Tim Siglin is a streaming industry veteran and longtime
contributing editor to Streaming Media magazine.
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through Miaopai and Yizhibo respectively, both
of which are owned by Yixia Technology, a par-
ent company with the required license.”
Yet, less than 2 days later, Weibo had already
changed its terms of service, including this po-
tentially discourse-killing new rule: “Weibo will
no longer accept uploads of videos over 15 min-
utes in length.”
The one other company noted in the Barron’s
article was Momo, a service that offers paid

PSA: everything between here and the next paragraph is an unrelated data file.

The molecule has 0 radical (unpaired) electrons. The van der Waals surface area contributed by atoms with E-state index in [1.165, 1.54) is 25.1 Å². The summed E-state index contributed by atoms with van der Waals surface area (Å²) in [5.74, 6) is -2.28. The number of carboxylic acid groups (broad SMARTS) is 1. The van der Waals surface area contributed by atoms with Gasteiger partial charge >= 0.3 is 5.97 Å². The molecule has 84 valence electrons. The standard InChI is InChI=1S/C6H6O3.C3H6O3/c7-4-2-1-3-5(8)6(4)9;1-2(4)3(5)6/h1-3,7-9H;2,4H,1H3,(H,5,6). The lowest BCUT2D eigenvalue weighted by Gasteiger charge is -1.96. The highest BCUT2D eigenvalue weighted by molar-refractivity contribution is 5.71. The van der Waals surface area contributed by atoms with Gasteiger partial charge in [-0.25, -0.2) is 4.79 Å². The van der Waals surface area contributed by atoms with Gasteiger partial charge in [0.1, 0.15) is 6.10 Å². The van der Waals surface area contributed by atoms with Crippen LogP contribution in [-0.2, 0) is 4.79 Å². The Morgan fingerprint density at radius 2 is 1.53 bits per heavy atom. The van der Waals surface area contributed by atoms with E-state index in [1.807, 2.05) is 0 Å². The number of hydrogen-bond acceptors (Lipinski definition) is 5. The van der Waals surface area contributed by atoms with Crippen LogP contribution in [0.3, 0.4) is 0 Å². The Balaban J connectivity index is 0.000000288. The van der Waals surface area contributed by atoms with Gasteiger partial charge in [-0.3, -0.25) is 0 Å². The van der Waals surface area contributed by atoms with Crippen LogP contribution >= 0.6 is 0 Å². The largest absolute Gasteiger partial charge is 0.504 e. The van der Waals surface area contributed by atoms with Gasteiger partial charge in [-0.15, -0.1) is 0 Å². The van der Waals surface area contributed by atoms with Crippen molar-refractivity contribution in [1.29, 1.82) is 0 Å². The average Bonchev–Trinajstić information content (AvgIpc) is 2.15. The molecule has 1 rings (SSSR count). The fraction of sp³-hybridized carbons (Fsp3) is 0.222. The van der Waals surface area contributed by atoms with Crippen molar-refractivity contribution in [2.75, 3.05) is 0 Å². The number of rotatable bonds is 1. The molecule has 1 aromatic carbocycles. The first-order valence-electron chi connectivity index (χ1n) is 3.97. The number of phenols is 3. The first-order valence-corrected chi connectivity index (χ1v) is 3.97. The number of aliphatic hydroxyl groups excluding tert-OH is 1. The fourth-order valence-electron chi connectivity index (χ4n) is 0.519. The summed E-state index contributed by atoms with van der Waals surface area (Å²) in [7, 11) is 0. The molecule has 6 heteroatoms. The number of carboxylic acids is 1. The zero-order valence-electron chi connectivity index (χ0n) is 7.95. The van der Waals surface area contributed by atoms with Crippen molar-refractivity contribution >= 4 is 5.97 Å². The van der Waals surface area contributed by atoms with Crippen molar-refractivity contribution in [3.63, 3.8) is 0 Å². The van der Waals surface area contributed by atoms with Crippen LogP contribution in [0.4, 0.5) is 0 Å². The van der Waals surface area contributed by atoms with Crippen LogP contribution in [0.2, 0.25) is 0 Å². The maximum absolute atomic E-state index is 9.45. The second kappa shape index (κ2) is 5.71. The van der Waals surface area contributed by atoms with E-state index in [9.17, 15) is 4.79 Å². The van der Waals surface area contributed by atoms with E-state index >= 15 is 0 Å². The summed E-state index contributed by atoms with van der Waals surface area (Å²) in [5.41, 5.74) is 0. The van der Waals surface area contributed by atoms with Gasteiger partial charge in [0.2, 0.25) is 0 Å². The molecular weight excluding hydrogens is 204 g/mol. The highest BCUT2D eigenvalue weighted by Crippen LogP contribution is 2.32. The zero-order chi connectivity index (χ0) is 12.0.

live-streaming accounts. Its stock also weath-
ered the SAPPRFT storm, but at the time of this
writing in late August it had seen a drop-off in
value of almost 20%, despite revenues surging
over 200% compared to last year.
The reason for the drop in share price?
Lack of investor confidence in Momo’s ability
to grow the number of paying users for its live-
streaming services. According to analysis of
Momo’s services, the number of new paying
users is “more or less flat” compared to the
Might it be possible that the SAPPRFT
statements requiring licenses for anyone live-
streaming content in China could have signifi-
cantly chilled—or at least significantly delayed
—market growth for live streaming there?
That’s a question to ponder for those of us
on this side of the Pacific.